8. Will your employer give you time for other pursuits, including volunteer work, professional affiliations and networking? Don’t be chained to your desk. Make sure there is adequate freedom to network, volunteer and attend to other professional endeavors.

If you decide to go the internship route while you job hunt, exercise caution in doing internships that do not help fulfill your career goals and strategy. What other red flags have you seen associated with internships? Have your internship experiences proved valuable in your professional growth?


Gerard CorbettGerard F. Corbett, APR, Fellow PRSA, is 2013 immediate past chair and CEO of the Public Relations Society of America; chair and CEO of Redphlag LLC, a Silicon Valley Strategic Communications Firm; and the PR Job Coach.  He can be reached at gerard.corbett@redphlag.com

This Labor Day, Escape the Cubicle to Learn

One of the things you hear the most from employers and employees is the need for experience. When you get your first job, you have experience from your internships and college public relations/marketing classes. As you add years onto your career, you gain the experience from working with clients, writing media advisories and releases and researching potential clients.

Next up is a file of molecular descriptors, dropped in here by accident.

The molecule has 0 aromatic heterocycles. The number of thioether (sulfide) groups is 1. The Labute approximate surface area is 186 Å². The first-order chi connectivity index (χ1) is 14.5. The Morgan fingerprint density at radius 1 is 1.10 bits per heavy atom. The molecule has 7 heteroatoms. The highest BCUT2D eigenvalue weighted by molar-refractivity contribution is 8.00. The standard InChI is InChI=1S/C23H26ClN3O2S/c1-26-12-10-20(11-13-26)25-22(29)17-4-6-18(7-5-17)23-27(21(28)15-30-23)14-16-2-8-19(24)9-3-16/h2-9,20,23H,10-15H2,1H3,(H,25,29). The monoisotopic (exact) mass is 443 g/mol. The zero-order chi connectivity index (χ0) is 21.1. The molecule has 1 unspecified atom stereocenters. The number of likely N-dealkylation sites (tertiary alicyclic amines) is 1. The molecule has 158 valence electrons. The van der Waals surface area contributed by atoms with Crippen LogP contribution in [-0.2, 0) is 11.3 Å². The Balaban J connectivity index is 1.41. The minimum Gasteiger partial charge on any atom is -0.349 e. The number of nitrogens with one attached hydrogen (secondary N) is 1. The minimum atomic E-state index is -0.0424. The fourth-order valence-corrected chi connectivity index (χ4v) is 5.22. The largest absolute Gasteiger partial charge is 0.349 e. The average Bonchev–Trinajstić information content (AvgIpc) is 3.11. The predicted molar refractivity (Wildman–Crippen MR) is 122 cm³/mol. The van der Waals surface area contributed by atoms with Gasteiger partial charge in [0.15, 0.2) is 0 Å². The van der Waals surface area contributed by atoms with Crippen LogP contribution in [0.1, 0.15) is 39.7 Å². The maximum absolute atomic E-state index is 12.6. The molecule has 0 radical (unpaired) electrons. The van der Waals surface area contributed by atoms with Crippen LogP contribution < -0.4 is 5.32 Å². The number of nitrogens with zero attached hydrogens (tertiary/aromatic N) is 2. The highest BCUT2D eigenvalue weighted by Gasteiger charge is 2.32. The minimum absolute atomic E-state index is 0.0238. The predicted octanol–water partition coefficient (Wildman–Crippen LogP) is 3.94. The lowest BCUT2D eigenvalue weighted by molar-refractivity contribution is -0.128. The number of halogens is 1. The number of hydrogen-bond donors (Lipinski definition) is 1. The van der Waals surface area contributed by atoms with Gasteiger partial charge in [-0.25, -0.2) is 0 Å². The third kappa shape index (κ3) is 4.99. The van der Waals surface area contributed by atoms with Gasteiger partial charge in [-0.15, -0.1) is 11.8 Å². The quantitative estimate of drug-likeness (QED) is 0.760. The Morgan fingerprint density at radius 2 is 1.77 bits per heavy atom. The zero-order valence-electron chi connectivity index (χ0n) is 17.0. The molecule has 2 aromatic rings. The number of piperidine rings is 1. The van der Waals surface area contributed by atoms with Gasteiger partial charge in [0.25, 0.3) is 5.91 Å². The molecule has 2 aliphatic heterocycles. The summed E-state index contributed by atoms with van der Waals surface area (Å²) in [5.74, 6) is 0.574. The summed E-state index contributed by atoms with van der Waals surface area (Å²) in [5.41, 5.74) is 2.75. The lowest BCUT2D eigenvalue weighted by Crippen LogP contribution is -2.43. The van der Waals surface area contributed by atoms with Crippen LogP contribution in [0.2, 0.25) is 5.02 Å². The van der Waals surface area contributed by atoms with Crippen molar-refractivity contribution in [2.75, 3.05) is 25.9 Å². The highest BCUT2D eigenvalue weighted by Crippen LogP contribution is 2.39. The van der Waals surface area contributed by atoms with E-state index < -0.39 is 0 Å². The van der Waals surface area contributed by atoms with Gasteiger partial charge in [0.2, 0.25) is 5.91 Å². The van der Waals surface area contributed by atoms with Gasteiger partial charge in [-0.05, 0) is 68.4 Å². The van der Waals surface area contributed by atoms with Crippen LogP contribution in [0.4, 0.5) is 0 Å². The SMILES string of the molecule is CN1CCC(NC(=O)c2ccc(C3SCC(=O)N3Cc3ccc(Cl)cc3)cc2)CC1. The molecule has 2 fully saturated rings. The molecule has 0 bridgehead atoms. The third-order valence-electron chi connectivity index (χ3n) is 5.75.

But, the office isn’t the only place you gain experience. As a matter of fact, it’s absolutely paramount to get out of the office to really broaden your horizons. Your experience grows when your mind can take in knowledge outside of the “four walls.”

The office is for work, a large percentage of the time. While I learned many things in the office, I grew as a professional outside of it. As a solo public relations pro, my knowledge has grown exponentially not being in an office setting.

Here are some things you can do to expand your professional experience.

  • Twitter chats: Twitter chats may seem very obvious these days. You can learn a ton from Twitter chats and network at the same time. Many of the chats have seasoned pros run and/or take part. Chats I recommend are #brandchat #solopr #NPRSSA (obviously) and #PRStudChat. You will always learn something important from these chats. Make it a point to try and participate when you can. #BrandChat and #solopr take place weekly; #NPRSSA and #PRStudChat are monthly.